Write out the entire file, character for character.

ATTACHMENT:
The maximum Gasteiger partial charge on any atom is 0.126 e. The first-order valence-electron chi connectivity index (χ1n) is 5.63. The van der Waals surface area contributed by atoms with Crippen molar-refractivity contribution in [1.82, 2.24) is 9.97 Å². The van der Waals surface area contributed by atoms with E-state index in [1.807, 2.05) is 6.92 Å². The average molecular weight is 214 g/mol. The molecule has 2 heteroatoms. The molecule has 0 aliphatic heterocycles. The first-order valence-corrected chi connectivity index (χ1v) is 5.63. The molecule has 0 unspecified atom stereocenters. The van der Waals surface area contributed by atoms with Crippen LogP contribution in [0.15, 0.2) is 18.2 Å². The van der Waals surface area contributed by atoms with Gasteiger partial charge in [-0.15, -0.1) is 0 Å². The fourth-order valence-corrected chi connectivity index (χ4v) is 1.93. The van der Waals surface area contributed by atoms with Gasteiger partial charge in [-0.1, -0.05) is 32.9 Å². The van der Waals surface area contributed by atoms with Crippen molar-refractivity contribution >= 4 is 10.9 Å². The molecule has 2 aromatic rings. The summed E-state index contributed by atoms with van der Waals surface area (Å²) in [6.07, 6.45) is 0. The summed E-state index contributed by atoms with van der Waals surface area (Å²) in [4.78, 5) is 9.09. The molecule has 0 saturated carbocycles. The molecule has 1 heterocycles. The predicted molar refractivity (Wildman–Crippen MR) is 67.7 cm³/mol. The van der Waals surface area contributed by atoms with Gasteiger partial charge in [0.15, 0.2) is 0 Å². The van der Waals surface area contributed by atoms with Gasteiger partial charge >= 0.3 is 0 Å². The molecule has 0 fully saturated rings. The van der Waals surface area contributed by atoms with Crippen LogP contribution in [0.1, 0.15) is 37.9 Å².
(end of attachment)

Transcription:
The maximum Gasteiger partial charge on any atom is 0.126 e. The first-order valence-electron chi connectivity index (χ1n) is 5.63. The van der Waals surface area contributed by atoms with Crippen molar-refractivity contribution in [1.82, 2.24) is 9.97 Å². The van der Waals surface area contributed by atoms with E-state index in [1.807, 2.05) is 6.92 Å². The average molecular weight is 214 g/mol. The molecule has 2 heteroatoms. The molecule has 0 aliphatic heterocycles. The first-order valence-corrected chi connectivity index (χ1v) is 5.63. The molecule has 0 unspecified atom stereocenters. The van der Waals surface area contributed by atoms with Crippen LogP contribution in [0.15, 0.2) is 18.2 Å². The van der Waals surface area contributed by atoms with Gasteiger partial charge in [-0.15, -0.1) is 0 Å². The fourth-order valence-corrected chi connectivity index (χ4v) is 1.93. The van der Waals surface area contributed by atoms with Gasteiger partial charge in [-0.1, -0.05) is 32.9 Å². The van der Waals surface area contributed by atoms with Crippen molar-refractivity contribution >= 4 is 10.9 Å². The molecule has 2 aromatic rings. The summed E-state index contributed by atoms with van der Waals surface area (Å²) in [6.07, 6.45) is 0. The summed E-state index contributed by atoms with van der Waals surface area (Å²) in [4.78, 5) is 9.09. The molecule has 0 saturated carbocycles. The molecule has 1 heterocycles. The predicted molar refractivity (Wildman–Crippen MR) is 67.7 cm³/mol. The van der Waals surface area contributed by atoms with Gasteiger partial charge in [0.15, 0.2) is 0 Å². The van der Waals surface area contributed by atoms with Gasteiger partial charge >= 0.3 is 0 Å². The molecule has 0 fully saturated rings. The van der Waals surface area contributed by atoms with Crippen LogP contribution in [0.1, 0.15) is 37.9 Å².